Africa is a continent of a billion people. That is bigger than the whole world was up till 1800. Bigger than it was in the time of the Bible. Bigger than it was in the time of Shakespeare.
Africa has at least a thousand languages, which means at least a thousand cultures. Meaning each country has dozens of cultures of its own! So even the countries are not countries in the Western sense. (emphasis mine)
Africa has way more genetic diversity than the rest of the world – because it is the root of mankind. Deep down we are all Africans no matter what our colour or country.
So while there is some truth to the stereotypes about Africa – it is easy to find supporting examples in a land of a billion people – they are profoundly false. Because any stereotype about a place that big would have to be.
Colonialism and attempted genocide have left many tribes paranoid; they tend to view all outsiders as a threat. These are often the groups who are indigenous to the Nth degree. They don't want to see or hear anything from "the white man's world." They're not fans of money, Christianity, or modern technology. They don't speak any Western languages. If you go onto their territory, you better be barefoot, shaven-haired, and metaphorically waving a white flag otherwise you won't get very far.
You're laughing, but this is all very serious. Black people worldwide are more diverse than even we realize, and just as many of you Black Americans keep telling me you don't understand and feel disconnected from Africans, many Africans - even the ones who live here and speak English - don't understand you. I'm not just talking linguistically; my own two older sisters, for example, were born in Cameroon and spent many years there, but most of their lives here. They sound completely American. Yet I still have to constantly "translate" concepts for them, even as I do for my older relatives. Mind you, most Africans will not come right out and admit their ignorance to you; they'll stiffen up, withdraw, or nod politely, wait until you're gone and then have a relative like me "translate" what you've said or explain why you did something (Asians, you understand what I mean).
Africa is not just another continent, you see; it's a totally different world. And the one thing those thousand cultures have in common is that they don't see things the way Americans do. When you have a place that diverse, it's easy to offend and be offended. In fact, it's expected. When I was in Cameroon, it seemed like I was offending everyone all the time. With each offense, I learned something new - and that's how many Africans function. That's how we learn about one another. American sensitivity to perceived personal criticism, however, has no place in that system; it actually hinders growth.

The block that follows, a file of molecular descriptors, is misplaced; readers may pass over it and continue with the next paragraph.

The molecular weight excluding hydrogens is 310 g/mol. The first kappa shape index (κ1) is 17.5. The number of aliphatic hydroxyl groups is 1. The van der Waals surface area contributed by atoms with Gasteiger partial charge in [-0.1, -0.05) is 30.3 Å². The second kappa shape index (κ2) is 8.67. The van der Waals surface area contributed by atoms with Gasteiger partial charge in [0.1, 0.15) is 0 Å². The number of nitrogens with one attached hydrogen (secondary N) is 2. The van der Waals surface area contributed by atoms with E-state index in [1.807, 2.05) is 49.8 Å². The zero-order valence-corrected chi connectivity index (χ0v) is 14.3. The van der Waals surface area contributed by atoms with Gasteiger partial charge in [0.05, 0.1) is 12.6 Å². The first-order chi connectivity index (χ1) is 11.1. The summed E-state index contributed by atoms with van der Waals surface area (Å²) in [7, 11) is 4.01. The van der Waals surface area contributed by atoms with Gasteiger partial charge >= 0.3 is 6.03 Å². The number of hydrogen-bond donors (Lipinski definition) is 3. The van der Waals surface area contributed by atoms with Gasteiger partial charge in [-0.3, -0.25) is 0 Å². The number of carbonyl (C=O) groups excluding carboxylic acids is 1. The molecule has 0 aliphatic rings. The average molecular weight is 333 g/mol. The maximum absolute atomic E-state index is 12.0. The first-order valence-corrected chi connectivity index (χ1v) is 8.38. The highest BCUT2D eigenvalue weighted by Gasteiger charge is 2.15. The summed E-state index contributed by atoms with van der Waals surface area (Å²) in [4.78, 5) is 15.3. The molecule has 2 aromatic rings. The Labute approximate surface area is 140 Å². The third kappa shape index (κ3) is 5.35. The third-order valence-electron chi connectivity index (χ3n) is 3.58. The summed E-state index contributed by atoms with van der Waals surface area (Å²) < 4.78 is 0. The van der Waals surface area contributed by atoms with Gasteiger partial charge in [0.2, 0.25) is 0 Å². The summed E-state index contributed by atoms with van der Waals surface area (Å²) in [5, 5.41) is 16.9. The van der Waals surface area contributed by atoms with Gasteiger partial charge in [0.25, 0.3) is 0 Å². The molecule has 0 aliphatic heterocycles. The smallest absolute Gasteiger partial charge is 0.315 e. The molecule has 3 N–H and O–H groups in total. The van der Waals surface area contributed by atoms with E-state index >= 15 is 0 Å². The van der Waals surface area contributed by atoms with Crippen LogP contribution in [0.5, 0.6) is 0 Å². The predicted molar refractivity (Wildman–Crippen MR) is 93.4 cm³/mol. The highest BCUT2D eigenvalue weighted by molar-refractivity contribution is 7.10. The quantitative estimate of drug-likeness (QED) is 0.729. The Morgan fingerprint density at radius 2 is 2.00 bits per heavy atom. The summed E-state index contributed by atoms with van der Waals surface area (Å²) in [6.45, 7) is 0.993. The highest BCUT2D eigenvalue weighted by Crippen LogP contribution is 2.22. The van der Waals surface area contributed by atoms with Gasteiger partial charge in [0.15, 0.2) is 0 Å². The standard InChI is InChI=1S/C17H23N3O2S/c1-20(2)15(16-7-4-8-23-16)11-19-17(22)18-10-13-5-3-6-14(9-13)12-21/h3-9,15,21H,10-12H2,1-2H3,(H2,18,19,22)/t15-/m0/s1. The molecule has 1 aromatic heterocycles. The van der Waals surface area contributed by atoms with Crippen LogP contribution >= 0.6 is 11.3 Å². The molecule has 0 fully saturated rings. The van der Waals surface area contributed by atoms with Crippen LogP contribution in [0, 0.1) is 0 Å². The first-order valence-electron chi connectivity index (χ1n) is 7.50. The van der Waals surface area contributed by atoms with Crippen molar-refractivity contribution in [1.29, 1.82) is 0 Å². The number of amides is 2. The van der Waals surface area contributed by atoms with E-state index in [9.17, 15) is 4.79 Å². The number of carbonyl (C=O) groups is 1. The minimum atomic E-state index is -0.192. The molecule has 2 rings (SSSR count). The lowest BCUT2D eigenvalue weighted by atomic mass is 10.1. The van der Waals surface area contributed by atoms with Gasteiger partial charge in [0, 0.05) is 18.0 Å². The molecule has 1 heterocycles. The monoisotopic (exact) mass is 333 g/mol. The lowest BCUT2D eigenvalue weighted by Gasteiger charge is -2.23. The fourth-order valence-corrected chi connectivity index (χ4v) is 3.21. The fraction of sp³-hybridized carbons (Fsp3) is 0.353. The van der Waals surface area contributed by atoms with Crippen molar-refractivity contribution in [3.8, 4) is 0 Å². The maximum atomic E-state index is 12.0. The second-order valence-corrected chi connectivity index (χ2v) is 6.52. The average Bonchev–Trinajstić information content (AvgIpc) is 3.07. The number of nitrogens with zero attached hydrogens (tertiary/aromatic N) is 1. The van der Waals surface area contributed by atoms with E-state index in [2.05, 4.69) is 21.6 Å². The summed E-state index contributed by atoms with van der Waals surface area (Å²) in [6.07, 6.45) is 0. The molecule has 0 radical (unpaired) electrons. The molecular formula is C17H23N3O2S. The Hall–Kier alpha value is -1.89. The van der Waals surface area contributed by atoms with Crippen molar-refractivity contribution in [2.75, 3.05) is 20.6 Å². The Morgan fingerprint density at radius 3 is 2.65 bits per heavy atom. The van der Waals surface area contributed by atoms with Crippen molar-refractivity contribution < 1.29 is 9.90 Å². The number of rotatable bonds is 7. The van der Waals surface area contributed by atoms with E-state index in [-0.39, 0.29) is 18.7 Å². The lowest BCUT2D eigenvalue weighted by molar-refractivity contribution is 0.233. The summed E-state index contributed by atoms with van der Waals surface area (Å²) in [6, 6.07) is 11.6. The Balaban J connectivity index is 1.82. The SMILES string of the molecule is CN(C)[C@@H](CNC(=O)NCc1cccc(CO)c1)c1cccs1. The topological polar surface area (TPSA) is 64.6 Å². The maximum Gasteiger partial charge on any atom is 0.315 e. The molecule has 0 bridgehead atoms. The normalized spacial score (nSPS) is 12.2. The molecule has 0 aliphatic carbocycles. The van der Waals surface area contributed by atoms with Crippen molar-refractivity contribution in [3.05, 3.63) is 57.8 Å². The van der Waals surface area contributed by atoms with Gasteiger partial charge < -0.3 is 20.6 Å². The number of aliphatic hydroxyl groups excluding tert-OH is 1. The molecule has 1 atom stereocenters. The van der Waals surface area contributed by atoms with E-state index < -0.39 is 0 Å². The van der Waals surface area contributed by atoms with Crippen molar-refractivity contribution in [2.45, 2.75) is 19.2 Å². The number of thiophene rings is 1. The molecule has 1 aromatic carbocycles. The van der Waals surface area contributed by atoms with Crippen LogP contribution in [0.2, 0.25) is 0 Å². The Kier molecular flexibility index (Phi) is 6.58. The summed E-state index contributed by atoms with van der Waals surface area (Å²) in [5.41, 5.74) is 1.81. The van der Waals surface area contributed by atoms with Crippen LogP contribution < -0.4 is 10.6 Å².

Before I return home, I'd like to travel, to see more of the world and write about it, but my ultimate goal is to eventually head home, and not just when I'm withered and gray - long before that. I constantly encourage others to come with me (figuratively speaking, of course; we can't all travel together) because it will do them a lot of good. The next few decades will be an excellent time to go; Africa's economies are on the rise (the recession in America is reportedly helping somehow...ironically), the populations are increasingly diversifying even more than they already were, we're seeing dictators dying or being overthrown, Gabon set a brilliant example by deporting white people for racism, and by 2050, Africa is expected to be home to about a third of the human species.
My mother recommends Nigeria for Black Americans in particular; aside for literally being the blackest country on earth, it's at the forefront of growing African economies. All those degrees you have that aren't doing squat for you here are quite the commodity there. There are various jobs available from teaching classes to setting up and running computer labs at universities. My uncle strongly recommends UNICEF jobs for anyone who wants to get their feet wet in a flexible, temporary position. He used to work for the UN and talked about how it really opened up the whole world. You can work in, say, Nigeria this year, South Korea the next, and end up in Dubai the year after, and you don't have to pay for your travel.
I hope this stimulates Black American curiosity not just in the Motherland, but in themselves. Africa is always going to be a part of you, and she's always going to be waiting.